Some of the key highlights from the discussion with anti-money laundering (AML) expert and Founder & CEO of QuantaVerse, David McLaughlin, include:
- Top Financial Crime Trends in 2017
- Cybersecurity and instances of cyberattacks, especially account takeovers and application fraud, were a major financial crime trend that spiked in 2017
- The industry is still suffering from bad results ($1 trillion in bribes, $2.5 trillion in money stolen and laundered through the financial system)
- The application of AI and machine learning into AML efforts was a trending topic in 2017
- Financial institutions are looking at how to improve efficiency and cutting costs while still reporting in a way that keeps regulators satisfied
- Individual accountability was ramped up on the enforcement equation with respect to FCPA and AML
- Top Issues to Tackle in 2018
- How to best operationalize AI and machine learning to fight financial crime within AML, audit, corruption and fraud efforts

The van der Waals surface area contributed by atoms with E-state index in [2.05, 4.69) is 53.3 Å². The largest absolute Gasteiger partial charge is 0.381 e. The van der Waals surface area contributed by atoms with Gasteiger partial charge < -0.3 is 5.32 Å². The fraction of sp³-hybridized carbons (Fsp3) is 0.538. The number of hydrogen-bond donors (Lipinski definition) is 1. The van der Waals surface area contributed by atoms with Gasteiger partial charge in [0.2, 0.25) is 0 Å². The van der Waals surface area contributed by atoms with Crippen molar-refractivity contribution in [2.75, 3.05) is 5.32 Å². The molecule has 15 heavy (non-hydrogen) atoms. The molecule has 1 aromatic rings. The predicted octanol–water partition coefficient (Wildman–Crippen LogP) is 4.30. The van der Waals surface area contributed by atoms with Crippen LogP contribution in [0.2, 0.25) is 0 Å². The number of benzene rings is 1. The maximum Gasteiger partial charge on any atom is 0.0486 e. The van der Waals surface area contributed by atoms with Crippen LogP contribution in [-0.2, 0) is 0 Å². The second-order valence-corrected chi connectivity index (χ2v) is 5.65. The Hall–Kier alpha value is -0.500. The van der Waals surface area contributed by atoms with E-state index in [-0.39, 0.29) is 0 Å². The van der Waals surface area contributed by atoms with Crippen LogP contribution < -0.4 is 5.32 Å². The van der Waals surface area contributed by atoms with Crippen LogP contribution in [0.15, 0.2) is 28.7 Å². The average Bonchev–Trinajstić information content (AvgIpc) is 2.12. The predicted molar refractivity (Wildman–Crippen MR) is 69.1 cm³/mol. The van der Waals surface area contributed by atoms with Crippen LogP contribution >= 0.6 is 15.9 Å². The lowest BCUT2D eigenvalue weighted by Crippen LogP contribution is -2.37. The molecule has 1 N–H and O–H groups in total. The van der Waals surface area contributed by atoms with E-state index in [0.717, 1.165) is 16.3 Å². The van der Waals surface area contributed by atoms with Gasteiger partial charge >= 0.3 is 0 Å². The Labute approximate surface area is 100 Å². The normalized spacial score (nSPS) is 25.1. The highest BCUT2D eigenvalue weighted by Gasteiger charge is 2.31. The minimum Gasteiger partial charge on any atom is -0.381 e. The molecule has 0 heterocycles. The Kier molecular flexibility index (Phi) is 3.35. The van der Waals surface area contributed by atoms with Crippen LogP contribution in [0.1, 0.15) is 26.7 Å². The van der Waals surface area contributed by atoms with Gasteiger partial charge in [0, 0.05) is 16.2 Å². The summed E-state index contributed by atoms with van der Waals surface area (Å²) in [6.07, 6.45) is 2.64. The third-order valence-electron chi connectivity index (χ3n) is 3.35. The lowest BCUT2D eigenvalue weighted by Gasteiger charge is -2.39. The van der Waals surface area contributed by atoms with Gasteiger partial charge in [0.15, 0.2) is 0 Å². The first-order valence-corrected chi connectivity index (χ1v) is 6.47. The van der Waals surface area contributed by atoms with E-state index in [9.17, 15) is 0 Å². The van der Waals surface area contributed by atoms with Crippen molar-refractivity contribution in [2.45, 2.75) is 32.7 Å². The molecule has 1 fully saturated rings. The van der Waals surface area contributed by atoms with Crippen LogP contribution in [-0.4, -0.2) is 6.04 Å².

- Some incorrectly view AI/machine learning as a black box; decisions that machine makes can be fully audited
- Regulators and legislators are starting to recognize that the existing capabilities of AML programs are ineffective
- In testimony to the U.S. Senate Committee on Banking, the president of The Clearing House said, “one of the most pressing needs in enhancing the U.S. regime is to enable financial institutions to innovate their AML programs…and AI and machine learning could revolutionize this area”
Packaged financial crime solutions are built from the ground up by proven AI experts working alongside experienced AML professionals. Unlike other AI for AML approaches, packaged AI solutions are quick to implement and are continuously updated by the solution provider based on input from multiple customers and regulators.
Serving almost 20 million customers, the bank was concerned about the risks associated with false negatives that its current AML compliance technology was missing. Intent on driving financial crime out of its operation, the bank began searching for a solution that could enhance its existing rules-based transaction monitoring system (TMS) and minimize the risk related to undiscovered financial crime.
While all agree the promise of AI for AML is great, taking the steps to select and implement AI within an institution is relatively new. So, what is the best approach for implementing AI and machine learning into your efforts to combat financial crime?